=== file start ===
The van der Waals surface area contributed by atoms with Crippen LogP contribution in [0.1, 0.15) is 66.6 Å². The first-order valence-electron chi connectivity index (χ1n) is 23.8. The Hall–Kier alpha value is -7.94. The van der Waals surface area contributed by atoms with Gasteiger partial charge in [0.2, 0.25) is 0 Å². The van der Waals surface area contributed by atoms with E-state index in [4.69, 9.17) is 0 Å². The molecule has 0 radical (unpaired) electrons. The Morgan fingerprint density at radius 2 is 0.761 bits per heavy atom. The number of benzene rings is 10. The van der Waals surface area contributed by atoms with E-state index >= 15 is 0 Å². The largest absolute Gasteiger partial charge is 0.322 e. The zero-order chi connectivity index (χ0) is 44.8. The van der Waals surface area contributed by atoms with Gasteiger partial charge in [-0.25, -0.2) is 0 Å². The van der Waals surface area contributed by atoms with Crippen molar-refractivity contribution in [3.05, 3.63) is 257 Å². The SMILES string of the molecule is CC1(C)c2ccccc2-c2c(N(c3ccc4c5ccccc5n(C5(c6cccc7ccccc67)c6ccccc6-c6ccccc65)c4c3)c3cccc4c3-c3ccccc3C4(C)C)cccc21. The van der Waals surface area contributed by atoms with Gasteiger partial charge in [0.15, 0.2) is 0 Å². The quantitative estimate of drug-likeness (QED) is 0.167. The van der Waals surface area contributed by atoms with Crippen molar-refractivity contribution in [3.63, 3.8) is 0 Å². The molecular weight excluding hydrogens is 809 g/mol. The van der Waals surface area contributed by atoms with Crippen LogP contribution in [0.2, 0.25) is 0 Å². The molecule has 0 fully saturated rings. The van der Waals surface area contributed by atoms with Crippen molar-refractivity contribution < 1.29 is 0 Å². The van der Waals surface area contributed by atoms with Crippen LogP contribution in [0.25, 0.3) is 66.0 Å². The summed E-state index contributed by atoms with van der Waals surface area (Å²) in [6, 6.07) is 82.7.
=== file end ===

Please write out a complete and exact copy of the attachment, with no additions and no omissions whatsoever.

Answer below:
The van der Waals surface area contributed by atoms with Crippen LogP contribution in [0.1, 0.15) is 66.6 Å². The first-order valence-electron chi connectivity index (χ1n) is 23.8. The Hall–Kier alpha value is -7.94. The van der Waals surface area contributed by atoms with Gasteiger partial charge in [0.2, 0.25) is 0 Å². The van der Waals surface area contributed by atoms with E-state index in [4.69, 9.17) is 0 Å². The molecule has 0 radical (unpaired) electrons. The Morgan fingerprint density at radius 2 is 0.761 bits per heavy atom. The number of benzene rings is 10. The van der Waals surface area contributed by atoms with E-state index >= 15 is 0 Å². The largest absolute Gasteiger partial charge is 0.322 e. The zero-order chi connectivity index (χ0) is 44.8. The van der Waals surface area contributed by atoms with Gasteiger partial charge in [-0.25, -0.2) is 0 Å². The van der Waals surface area contributed by atoms with Crippen molar-refractivity contribution in [3.05, 3.63) is 257 Å². The SMILES string of the molecule is CC1(C)c2ccccc2-c2c(N(c3ccc4c5ccccc5n(C5(c6cccc7ccccc67)c6ccccc6-c6ccccc65)c4c3)c3cccc4c3-c3ccccc3C4(C)C)cccc21. The van der Waals surface area contributed by atoms with Gasteiger partial charge in [0.15, 0.2) is 0 Å². The quantitative estimate of drug-likeness (QED) is 0.167. The van der Waals surface area contributed by atoms with Crippen molar-refractivity contribution in [3.63, 3.8) is 0 Å². The molecular weight excluding hydrogens is 809 g/mol. The van der Waals surface area contributed by atoms with Crippen LogP contribution in [0.2, 0.25) is 0 Å². The molecule has 0 fully saturated rings. The van der Waals surface area contributed by atoms with Crippen molar-refractivity contribution < 1.29 is 0 Å². The van der Waals surface area contributed by atoms with Crippen LogP contribution in [0.25, 0.3) is 66.0 Å². The summed E-state index contributed by atoms with van der Waals surface area (Å²) in [6, 6.07) is 82.7.